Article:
INTRODUCING SADA SHIVA
This horse is called Sada Shiva. She is an 8-year-old Dutch Warmblood mare. In 2018 she was adopted by Equitopia Center, 4DimensionDressage and Debbie van der Aar.
She is living proof of what happens when we train a horse short in the neck for a number of years. Sada was trained low deep and round (LDR) for four years. This means her nose was behind the vertical and close to her chest. Recent studies show that training LDR increases the development of the musculature in the underline of the neck. When she first came to us, this was very obvious in Sada Shiva.
If we train with the neck short (as we do with LDR or even just slightly behind the vertical) it has a big impact on the posture of the horse. This doesn’t only apply to the time spent training. After a while the body of the horse starts to adapt and will stay in this posture even standing in the stable or in the pasture.
This is because fascia, a type of connective tissue we can find everywhere in the body, tightens to adapt to the LDR posture and this tightness in the fascia will keep the neck short, preventing it from lengthening. With the neck short, the withers will sink between the shoulder blades. The back will hollow in the thoracic area and overflex in the lumbar area. The shoulder movement will become restricted, the angle between the shoulder blade and the ground becomes too steep and the pelvis will tilt in the wrong direction. The fascia then becomes overloaded with holding this incorrect posture, the tissue becomes tense and tight, which means the horse becomes painful all over his body. The constant pain and tension are very stressful, so the horse will often become spooky and overreactive to stimuli. These are all symptoms of topline syndrome. Take a look at the picture below of Sada Shiva, taken in June 2018, weeks after she was brought to the rehab facility. In addition to all this, Sada Shiva also showed a lameness in her hind left due to fascial restrictions in the lumbar area, pelvis and around her stifle and hock.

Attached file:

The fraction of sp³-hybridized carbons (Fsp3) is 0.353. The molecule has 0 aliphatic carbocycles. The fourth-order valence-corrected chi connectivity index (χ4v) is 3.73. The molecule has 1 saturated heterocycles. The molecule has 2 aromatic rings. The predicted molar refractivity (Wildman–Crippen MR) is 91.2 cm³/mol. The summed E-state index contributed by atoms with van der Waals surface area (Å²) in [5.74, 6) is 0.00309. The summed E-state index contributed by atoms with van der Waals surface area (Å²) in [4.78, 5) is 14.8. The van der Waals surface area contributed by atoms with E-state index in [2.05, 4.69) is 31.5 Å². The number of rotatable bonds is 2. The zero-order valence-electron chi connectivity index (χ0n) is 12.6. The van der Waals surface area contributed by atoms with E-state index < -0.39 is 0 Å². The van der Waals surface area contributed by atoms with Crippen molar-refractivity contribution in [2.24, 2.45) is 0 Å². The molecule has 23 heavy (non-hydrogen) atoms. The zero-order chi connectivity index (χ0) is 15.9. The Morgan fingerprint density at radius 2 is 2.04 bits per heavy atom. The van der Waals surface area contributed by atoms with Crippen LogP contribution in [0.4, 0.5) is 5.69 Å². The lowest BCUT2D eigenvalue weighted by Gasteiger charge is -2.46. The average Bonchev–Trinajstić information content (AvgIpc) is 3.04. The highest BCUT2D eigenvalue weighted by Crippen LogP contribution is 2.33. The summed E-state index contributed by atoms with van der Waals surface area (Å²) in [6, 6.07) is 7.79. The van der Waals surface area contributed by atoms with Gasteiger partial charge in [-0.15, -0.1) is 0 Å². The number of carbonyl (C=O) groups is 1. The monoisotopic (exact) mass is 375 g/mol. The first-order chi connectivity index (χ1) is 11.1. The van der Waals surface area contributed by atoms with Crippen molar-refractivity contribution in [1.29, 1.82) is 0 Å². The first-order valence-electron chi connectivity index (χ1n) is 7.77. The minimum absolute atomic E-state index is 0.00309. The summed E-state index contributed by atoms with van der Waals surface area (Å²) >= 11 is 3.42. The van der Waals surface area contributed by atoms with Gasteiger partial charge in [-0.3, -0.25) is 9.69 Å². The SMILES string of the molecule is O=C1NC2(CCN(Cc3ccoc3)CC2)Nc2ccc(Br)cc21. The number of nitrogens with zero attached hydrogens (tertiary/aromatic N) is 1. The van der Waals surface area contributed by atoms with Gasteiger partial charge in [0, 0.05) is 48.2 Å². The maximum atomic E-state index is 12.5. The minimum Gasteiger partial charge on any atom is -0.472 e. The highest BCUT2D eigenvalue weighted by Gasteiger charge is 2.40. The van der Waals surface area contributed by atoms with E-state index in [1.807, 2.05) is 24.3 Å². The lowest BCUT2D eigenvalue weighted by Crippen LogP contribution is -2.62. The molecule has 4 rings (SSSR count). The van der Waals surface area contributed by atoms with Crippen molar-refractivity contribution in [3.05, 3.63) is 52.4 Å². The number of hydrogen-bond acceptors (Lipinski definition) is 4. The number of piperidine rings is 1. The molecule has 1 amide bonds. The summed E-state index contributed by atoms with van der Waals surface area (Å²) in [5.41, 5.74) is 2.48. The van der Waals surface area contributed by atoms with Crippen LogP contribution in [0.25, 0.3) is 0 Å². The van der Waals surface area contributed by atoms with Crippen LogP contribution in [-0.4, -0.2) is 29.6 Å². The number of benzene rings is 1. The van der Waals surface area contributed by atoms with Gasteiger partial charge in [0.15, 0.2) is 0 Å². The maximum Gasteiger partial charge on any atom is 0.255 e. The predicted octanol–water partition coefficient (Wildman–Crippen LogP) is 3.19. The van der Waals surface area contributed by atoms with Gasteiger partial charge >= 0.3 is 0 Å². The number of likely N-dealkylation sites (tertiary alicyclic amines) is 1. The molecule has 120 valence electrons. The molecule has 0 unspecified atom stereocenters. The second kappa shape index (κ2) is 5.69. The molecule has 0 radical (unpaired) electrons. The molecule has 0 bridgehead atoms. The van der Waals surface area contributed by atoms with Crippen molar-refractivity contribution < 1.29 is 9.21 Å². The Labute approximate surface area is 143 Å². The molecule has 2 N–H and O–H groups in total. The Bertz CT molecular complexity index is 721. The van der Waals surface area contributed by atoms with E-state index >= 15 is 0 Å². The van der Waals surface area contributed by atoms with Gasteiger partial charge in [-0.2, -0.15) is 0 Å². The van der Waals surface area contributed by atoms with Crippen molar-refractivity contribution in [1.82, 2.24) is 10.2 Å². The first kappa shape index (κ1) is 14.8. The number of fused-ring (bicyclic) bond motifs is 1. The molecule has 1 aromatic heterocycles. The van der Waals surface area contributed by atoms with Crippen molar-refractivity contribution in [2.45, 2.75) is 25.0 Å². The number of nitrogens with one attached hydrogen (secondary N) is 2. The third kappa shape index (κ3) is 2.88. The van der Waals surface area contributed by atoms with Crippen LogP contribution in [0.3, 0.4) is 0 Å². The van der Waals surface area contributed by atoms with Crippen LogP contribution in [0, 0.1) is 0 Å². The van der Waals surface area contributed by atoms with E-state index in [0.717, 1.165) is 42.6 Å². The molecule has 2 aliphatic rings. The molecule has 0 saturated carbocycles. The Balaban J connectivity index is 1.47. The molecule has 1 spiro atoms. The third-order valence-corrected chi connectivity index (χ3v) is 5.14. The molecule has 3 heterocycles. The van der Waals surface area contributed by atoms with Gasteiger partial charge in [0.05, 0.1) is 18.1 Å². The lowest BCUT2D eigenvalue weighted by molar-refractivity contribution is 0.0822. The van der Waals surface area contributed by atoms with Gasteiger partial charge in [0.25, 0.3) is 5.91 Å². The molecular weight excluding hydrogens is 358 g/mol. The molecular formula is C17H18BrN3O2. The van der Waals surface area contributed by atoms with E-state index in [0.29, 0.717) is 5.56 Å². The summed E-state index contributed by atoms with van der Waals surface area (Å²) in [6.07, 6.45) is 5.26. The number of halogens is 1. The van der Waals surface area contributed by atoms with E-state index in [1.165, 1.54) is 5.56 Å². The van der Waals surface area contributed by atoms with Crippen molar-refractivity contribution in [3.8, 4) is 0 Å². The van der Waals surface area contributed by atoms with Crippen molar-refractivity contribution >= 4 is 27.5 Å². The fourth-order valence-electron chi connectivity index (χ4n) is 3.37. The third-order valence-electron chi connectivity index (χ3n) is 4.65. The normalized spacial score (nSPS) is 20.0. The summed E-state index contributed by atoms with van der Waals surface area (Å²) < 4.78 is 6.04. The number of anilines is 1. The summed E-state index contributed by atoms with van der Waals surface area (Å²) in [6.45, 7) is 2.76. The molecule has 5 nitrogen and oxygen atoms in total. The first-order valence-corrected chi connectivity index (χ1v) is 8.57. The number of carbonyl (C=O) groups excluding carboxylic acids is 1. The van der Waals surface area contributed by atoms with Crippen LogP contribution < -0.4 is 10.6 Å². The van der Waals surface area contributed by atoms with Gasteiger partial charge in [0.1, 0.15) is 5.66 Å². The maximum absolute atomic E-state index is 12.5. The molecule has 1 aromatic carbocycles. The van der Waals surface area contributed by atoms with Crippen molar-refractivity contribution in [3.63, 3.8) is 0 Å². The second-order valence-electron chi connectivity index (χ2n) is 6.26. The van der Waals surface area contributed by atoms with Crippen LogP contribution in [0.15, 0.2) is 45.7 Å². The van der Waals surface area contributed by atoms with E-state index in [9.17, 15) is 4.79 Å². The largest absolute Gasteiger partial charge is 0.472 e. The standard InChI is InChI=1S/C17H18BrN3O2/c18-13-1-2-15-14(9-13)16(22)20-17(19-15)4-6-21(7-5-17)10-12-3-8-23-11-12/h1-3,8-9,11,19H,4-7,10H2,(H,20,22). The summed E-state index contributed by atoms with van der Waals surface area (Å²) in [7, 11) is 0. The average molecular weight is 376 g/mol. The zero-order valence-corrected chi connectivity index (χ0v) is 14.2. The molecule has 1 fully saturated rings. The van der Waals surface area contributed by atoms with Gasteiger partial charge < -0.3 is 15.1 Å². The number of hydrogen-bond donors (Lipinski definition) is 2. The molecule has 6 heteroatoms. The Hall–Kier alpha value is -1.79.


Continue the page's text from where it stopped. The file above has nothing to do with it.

We did a lot of different types of bodywork on this horse, a lot of releasing the tight fascia. Fascia has a tendency to store emotional trauma and stress, so by releasing fascia we were also releasing stress and negative emotions. Sada had to get used to being in a herd, which was hard in the beginning, but now she has friends. We rebalanced her feet, found a saddle that fits and allows the withers and the back to lift. After releasing the tension in her body, we started training her in hand. It took two months before she was ready to work under saddle. We trained her in a forward, down and out posture with length in the neck. This means the distance from the nose to the chest is long! In a forward down and out posture, the nose is in front of the vertical, the neck has the shape of an arch and the withers and back are lifting.
But above all, we found a perfect match for her – Debbie van der Aar. This very gifted young lady has a special connection with Sada. She is one of my students and the one and only trainer for this horse. Sada is so sensitive that we decided she needs only one rider. Debbie did an amazing job with this (in the beginning very explosive) mare. She straightened and balanced her, so she could lengthen her neck again to unwind her spine and her fascia. The photo below was taken in February 2019. There is still a lot of work to be done, but the difference speaks for itself. LDR causes topline syndrome and is always bad for the horse. If we want to rehabilitate a horse with topline syndrome, we need to train him with length in the neck in a forward down and out posture, which comes from balance, core-stability and correct energy. If you have a horse with topline syndrome, rest assured that there are ways to change it and find the way back to health and harmony! Keep in mind that the sooner you detect topline syndrome, the less time it takes to unwind your horse.
If you liked this post, you might also like these:
Compassionate Training for Today’s Sport Horse (Online Course)
The story of Sada Shiva’s progress (members-only)